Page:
New Lipid Metabolic Pathway Can Help Explain Cancer Drug Resistance
Researchers from Stony Brook University have described a biochemical mechanism that occurs in the liver and is responsible for the conversion of a lipid molecule called ceramide into another called acylceramide. This new molecular process was found to be implicated in cell death control and lipid metabolism, and can shed light on the molecular processes involved in cancer and obesity.
The study, “Ceramide Is Metabolized to Acylceramide and Stored in Lipid Droplets,” was published in Cell Metabolism.
Ceramide is an important lipid molecule that has been associated with key molecular processes such as cell growth and death and that seems to be involved in cancer development and resistance to chemotherapy drugs. But just how ceramide participates in these process has not been fully understood.
Researchers found that when three distinct proteins — CerS, ACSL, and DGAT2 — interacted, they could transform ceramide into acylceramide. This newly formed lipid would accumulate in structures called lipid droplets to be stored in the liver.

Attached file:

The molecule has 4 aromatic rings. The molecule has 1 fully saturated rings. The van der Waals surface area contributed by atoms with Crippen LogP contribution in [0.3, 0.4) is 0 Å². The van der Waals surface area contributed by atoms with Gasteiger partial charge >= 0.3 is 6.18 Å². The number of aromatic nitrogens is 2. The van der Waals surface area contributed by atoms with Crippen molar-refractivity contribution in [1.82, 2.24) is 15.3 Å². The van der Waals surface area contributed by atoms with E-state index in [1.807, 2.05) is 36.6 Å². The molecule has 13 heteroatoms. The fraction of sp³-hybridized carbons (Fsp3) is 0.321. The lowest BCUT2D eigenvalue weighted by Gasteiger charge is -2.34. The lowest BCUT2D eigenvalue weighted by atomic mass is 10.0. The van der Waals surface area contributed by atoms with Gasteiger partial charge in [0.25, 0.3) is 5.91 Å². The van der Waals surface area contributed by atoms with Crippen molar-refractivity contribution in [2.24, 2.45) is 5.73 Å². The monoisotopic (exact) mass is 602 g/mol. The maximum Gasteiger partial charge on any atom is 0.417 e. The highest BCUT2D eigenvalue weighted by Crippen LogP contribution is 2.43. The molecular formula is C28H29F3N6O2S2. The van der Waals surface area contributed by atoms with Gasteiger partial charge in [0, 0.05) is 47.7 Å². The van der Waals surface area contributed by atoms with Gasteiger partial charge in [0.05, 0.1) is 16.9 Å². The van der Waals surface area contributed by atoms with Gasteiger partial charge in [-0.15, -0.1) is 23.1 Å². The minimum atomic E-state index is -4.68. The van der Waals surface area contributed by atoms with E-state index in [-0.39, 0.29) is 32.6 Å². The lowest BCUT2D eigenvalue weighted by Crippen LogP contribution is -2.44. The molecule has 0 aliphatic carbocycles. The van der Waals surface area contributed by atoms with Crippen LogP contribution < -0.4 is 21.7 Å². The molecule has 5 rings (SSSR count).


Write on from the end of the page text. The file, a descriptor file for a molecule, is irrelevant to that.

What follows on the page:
But when the team inhibited ACSL or DGAT2, they managed to block this process, reducing acylceramide accumulation and allowing ceramide to be used by the cell for the control of key cellular processes.
The authors also found that when this protein complex was formed and the pathway activated, colon cancer cells were resistant to several chemotherapy drugs, such as Adrucil (fluorouracil), Gemzar (gemcitabine), and Trexall (methotrexate). But inhibiting the complex restored the levels of ceramide available for induction of cell death, making cancer cells sensitive to chemotherapy agents.
“The storage of acylceramide in the lipid droplet appears to sequester [ceramide] away from its ability to be biologically active, thus making cells somewhat resistant to chemotherapy ceramide-induced cell death pathways,” said Lina M. Obeid, senior author of the research study, in a news release.
Experiments with animal models of fatty liver disease confirmed that a high-fat diet could induce the accumulation of lipid droplets and activate this new pathway.
Overall, these findings can help researchers understand the mechanisms behind cancer treatment resistance and obesity and the importance of lipid metabolism in the fate of cells.
“Further studies will define the functions of ceramide-acylceramide shunt in obesity, atherosclerosis, aging, and cancer,” the researchers wrote.